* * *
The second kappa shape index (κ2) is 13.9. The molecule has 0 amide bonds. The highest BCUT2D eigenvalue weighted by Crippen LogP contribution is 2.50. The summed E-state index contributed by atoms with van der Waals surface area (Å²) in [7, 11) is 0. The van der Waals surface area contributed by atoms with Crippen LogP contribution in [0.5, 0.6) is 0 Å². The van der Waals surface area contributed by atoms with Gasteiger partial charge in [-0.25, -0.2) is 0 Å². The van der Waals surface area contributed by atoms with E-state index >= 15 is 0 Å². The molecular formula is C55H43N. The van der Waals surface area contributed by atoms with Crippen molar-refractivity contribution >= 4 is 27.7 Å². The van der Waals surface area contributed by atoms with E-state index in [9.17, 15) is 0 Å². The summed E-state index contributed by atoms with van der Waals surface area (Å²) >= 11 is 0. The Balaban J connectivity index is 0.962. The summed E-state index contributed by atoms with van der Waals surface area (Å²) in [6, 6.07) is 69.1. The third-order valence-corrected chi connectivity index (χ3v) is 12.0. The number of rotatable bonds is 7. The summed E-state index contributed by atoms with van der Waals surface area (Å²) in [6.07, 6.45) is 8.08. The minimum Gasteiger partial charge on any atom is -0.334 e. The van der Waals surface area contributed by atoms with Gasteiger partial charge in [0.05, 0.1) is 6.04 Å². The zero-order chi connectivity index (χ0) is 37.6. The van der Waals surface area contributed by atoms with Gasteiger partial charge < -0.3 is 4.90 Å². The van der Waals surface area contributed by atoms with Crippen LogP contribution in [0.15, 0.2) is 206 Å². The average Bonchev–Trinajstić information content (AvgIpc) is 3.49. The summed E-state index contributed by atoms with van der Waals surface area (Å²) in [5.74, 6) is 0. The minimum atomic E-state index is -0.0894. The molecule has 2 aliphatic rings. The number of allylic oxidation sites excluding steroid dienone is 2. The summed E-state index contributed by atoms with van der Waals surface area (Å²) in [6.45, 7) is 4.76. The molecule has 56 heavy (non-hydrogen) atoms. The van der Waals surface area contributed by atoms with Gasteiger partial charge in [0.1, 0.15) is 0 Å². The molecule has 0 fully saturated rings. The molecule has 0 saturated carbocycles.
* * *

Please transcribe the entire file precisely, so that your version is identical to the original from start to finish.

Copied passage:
The second kappa shape index (κ2) is 13.9. The molecule has 0 amide bonds. The highest BCUT2D eigenvalue weighted by Crippen LogP contribution is 2.50. The summed E-state index contributed by atoms with van der Waals surface area (Å²) in [7, 11) is 0. The van der Waals surface area contributed by atoms with Crippen LogP contribution in [0.5, 0.6) is 0 Å². The van der Waals surface area contributed by atoms with Gasteiger partial charge in [-0.25, -0.2) is 0 Å². The van der Waals surface area contributed by atoms with E-state index >= 15 is 0 Å². The molecular formula is C55H43N. The van der Waals surface area contributed by atoms with Crippen molar-refractivity contribution >= 4 is 27.7 Å². The van der Waals surface area contributed by atoms with E-state index in [9.17, 15) is 0 Å². The summed E-state index contributed by atoms with van der Waals surface area (Å²) >= 11 is 0. The Balaban J connectivity index is 0.962. The summed E-state index contributed by atoms with van der Waals surface area (Å²) in [6, 6.07) is 69.1. The third-order valence-corrected chi connectivity index (χ3v) is 12.0. The number of rotatable bonds is 7. The summed E-state index contributed by atoms with van der Waals surface area (Å²) in [6.07, 6.45) is 8.08. The minimum Gasteiger partial charge on any atom is -0.334 e. The van der Waals surface area contributed by atoms with Gasteiger partial charge in [0.05, 0.1) is 6.04 Å². The zero-order chi connectivity index (χ0) is 37.6. The van der Waals surface area contributed by atoms with Gasteiger partial charge < -0.3 is 4.90 Å². The van der Waals surface area contributed by atoms with Crippen LogP contribution in [0.15, 0.2) is 206 Å². The average Bonchev–Trinajstić information content (AvgIpc) is 3.49. The summed E-state index contributed by atoms with van der Waals surface area (Å²) in [5.74, 6) is 0. The minimum atomic E-state index is -0.0894. The molecule has 2 aliphatic rings. The number of allylic oxidation sites excluding steroid dienone is 2. The summed E-state index contributed by atoms with van der Waals surface area (Å²) in [6.45, 7) is 4.76. The molecule has 56 heavy (non-hydrogen) atoms. The van der Waals surface area contributed by atoms with Gasteiger partial charge in [0.1, 0.15) is 0 Å². The molecule has 0 fully saturated rings. The molecule has 0 saturated carbocycles.